ceviche at ocio
Credit: Courtesy of Ocio

In the ranking of hot new Colombian destinations, Medellín has suddenly overtaken both Bogotá and Cartagena. Ongoing peace talks with rebel groups have inspired new confidence among residents, and the city received a major tourism boost when Delta announced daily direct flights from the United States starting in December.

One of the most striking developments is the Metrocable, a ski lift–like system of gondolas that links the center with traditionally poorer hillside areas. Arts projects are also booming: in September the lauded Museo de Arte Moderno de Medellín, in a former steel mill, debuted a groundbreaking extension, making it the country’s largest art museum.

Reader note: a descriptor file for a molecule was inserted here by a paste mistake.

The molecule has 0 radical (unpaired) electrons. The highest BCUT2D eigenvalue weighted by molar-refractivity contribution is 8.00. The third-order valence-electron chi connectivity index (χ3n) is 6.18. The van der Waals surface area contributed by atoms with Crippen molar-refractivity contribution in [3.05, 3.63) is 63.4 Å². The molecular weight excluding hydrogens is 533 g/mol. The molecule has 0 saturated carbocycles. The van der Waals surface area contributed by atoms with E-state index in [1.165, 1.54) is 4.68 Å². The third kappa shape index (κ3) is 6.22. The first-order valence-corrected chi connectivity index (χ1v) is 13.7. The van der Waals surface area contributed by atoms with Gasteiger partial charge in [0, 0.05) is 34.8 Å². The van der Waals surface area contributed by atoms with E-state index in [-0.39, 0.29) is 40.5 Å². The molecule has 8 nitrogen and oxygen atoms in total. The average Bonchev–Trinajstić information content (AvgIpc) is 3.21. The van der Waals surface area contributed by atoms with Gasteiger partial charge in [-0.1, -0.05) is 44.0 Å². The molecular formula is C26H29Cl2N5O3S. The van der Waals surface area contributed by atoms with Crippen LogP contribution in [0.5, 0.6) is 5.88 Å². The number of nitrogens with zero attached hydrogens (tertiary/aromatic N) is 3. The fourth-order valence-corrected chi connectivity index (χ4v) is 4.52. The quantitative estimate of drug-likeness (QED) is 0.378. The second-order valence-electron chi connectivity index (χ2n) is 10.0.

new wing at museum of modern art medellin
Credit: Courtesy of MAMM

The city’s food scene is buzzing, especially in upscale El Poblado. Residents have embraced Humo BBQ & Bar (entrées $9–$18), with its menu of shaved-ice cocktails and housesmoked meats. “Diners are more open to trying new flavors and preparations,” says co-owner and chef Carmen Angel. Ocio (entrées $10–$13), two streets away, is almost always packed. There, co-owners Laura Londoño and Santiago Arango serve dishes made with local ingredients in a wood-and-exposed-brick space. The neighborhood of Manila, with its leafy streets, is blossoming with eateries like Sata Parilla Moderna (11A-46 Carr. 43E; entrées $5–$10) and Amarillo Chocolate (43D-50 Calle 13), a gourmet bakery.

Nightlife has evolved, too—in the early 2000s, many clubs were in malls for security. “People looked at parties as dangerous,” says Manolo Arango. He’s a founding member of the Breakfast Club, a collective of seven DJs and entrepreneurs whose goal is to advance Medellín’s music scene. Last year they opened the boho-style bar Salón Amador. Now, he says, “the nightlife of Medellín”—like the rest of the city—“is definitively changing.”